The Morbids by Ewa Ramsey
Two years Caitlin she was a normal twenty-something with a blossoming career and a plan to go travelling with her best friend. Then there was the accident, and Caitlin can’t shake the feeling that she’s only alive by mistake. She deals with her thoughts by throwing herself into work, self-medicating with alcohol, and attending a support group for people with death-related anxiety. But when her best friend announces she’s getting married in Bali, Caitlin realises she must overcome her fear of death and learn to start living again.
The Burning Island by Jock Serong
Eliza Grayling lives by herself in Sydney, looking in on her reclusive father in case he has injured himself while drunk. There is a shadow in his past - something to do with a man who bested him thirty-three years ago. When Joshua Grayling is offered the chance for a reckoning with his nemesis, Eliza is forced to go with him on his quest, on an uncertain voyage to the Furneaux Islands in Bass Strait. This literary historical thriller is a follow-up to Serong’s acclaimed 2018 novel, Preservation, which was based on real events surrounding a shipwreck’s survivors in the late 1790s.
Sorrow and Bliss by Meg Mason
This novel is about a woman called Martha. She knows there is something wrong with her but she doesn’t know what it is. Her husband Patrick thinks she is fine. He says everyone has something, the thing is just to keep going. Martha told Patrick before they got married that she didn’t want to have children. He said he didn’t mind either way because he has loved her since he was 14 and making her happy is all that matters. By the time Martha finds out what is wrong, it doesn’t really matter anymore. It is too late to get the only thing she has ever wanted.
Poly by Paul Dalgarno
After years of a near-sexless marriage, Chris and his wife Sarah throw themselves into the depths of polyamory. Their new life features late nights, love affairs and rotating childcare duties. When Chris and Sarah welcome Zac Batista, Uruguayan child prodigy and successful 22-year-old, into their home, they’re grateful at first. But as tensions grow between family and lovers, Chris begins to wonder if something sinister is brewing. Poly is a raw, hilarious, and moving portrait of contemporary relationships in all their diversity, and an intimate exploration of the fragility of love and identity.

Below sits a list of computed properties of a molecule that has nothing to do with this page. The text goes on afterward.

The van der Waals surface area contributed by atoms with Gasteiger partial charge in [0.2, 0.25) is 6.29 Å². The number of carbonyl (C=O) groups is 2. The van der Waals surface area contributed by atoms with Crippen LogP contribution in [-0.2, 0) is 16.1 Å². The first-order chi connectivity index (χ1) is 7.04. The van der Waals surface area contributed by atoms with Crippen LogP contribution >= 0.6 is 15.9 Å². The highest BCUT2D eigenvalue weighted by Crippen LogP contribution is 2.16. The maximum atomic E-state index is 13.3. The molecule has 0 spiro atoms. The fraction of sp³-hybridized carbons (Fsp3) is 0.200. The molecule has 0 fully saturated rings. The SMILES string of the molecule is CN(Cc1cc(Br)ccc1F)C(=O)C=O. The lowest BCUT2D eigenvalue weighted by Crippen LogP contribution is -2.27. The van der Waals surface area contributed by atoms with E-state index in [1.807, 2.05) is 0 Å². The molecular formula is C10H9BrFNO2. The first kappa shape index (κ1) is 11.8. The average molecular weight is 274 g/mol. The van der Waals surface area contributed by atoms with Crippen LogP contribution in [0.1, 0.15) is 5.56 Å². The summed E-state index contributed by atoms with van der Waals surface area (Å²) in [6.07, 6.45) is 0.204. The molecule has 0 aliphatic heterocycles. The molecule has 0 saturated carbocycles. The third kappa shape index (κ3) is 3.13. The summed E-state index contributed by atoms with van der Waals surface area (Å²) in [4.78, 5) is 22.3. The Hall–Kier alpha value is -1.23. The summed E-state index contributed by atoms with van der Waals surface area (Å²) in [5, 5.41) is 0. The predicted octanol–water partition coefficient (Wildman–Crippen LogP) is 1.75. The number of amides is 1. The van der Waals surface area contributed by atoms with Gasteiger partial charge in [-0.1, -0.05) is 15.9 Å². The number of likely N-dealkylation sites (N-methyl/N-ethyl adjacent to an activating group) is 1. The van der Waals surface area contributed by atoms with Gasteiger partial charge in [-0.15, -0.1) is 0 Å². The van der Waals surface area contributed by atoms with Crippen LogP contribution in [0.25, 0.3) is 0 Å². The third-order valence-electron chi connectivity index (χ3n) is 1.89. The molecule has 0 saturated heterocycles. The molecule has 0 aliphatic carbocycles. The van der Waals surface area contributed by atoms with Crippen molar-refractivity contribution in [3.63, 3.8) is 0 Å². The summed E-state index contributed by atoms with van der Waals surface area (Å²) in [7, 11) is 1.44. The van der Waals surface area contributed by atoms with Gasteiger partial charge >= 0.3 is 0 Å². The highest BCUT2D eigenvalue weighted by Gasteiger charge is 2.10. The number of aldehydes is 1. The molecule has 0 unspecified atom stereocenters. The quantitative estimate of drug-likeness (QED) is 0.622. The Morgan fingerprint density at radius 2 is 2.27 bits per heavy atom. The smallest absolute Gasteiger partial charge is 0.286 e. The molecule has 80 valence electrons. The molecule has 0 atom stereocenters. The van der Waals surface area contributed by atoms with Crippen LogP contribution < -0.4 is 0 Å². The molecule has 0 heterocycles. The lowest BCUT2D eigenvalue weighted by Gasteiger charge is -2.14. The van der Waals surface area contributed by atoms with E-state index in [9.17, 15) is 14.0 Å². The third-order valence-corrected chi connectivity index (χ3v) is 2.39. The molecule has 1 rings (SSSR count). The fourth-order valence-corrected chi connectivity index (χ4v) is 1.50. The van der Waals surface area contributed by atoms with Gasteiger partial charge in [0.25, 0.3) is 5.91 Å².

Revenge by S.L. Lim
In this richly nuanced novel, a family favour their son over their daughter with unforeseen consequences. Shan attends university before making his fortune in Australia while Yannie must find menial employment and care for her ageing parents. After her mother’s death, Yannie travels to Sydney to become enmeshed in her psychopathic brother’s new life, which she seeks to undermine from within. This is a novel that rages against capitalism, hetero-supremacy, mothers, fathers and families. It’s a story about what happens when you want to make art but are born in the wrong time and place.
The Wreck by Meg Keneally
1820: Sarah McCaffrey, fleeing arrest for her part in a failed rebellion, is aboard The Serpent, bound from London to the colony of New South Wales. When the mercurial captain’s actions drive the ship into a cliff, Sarah is the only survivor. Adopting a false identity, she becomes the right-hand woman of Molly Thistle, who has grown her late husband’s business interests into a sprawling real estate and trade empire. As time passes, Sarah begins to believe she might have found a home - until her past follows her across the seas…